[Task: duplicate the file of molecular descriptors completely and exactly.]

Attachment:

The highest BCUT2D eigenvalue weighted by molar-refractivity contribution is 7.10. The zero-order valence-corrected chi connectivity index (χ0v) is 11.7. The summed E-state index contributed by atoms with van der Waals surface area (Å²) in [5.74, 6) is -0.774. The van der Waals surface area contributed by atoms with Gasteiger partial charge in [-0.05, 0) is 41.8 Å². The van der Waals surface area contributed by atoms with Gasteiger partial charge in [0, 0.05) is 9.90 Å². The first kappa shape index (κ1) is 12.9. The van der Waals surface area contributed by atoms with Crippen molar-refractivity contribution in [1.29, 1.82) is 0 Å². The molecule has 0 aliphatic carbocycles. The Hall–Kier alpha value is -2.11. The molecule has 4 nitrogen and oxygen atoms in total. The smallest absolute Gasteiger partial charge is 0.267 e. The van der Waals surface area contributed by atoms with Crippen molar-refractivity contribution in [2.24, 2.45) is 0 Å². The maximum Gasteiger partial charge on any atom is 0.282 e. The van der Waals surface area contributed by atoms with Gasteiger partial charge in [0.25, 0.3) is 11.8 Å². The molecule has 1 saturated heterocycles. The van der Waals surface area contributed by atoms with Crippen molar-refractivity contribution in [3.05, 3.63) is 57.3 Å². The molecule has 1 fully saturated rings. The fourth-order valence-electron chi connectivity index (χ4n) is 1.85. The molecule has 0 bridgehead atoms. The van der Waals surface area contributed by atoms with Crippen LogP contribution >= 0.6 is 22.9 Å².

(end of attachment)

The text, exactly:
The highest BCUT2D eigenvalue weighted by molar-refractivity contribution is 7.10. The zero-order valence-corrected chi connectivity index (χ0v) is 11.7. The summed E-state index contributed by atoms with van der Waals surface area (Å²) in [5.74, 6) is -0.774. The van der Waals surface area contributed by atoms with Gasteiger partial charge in [-0.05, 0) is 41.8 Å². The van der Waals surface area contributed by atoms with Gasteiger partial charge in [0, 0.05) is 9.90 Å². The first kappa shape index (κ1) is 12.9. The van der Waals surface area contributed by atoms with Crippen molar-refractivity contribution in [1.29, 1.82) is 0 Å². The molecule has 0 aliphatic carbocycles. The Hall–Kier alpha value is -2.11. The molecule has 4 nitrogen and oxygen atoms in total. The smallest absolute Gasteiger partial charge is 0.267 e. The van der Waals surface area contributed by atoms with Crippen molar-refractivity contribution in [2.24, 2.45) is 0 Å². The maximum Gasteiger partial charge on any atom is 0.282 e. The van der Waals surface area contributed by atoms with Gasteiger partial charge in [0.25, 0.3) is 11.8 Å². The molecule has 1 saturated heterocycles. The van der Waals surface area contributed by atoms with Crippen molar-refractivity contribution in [3.05, 3.63) is 57.3 Å². The molecule has 1 fully saturated rings. The fourth-order valence-electron chi connectivity index (χ4n) is 1.85. The molecule has 0 bridgehead atoms. The van der Waals surface area contributed by atoms with Crippen LogP contribution >= 0.6 is 22.9 Å².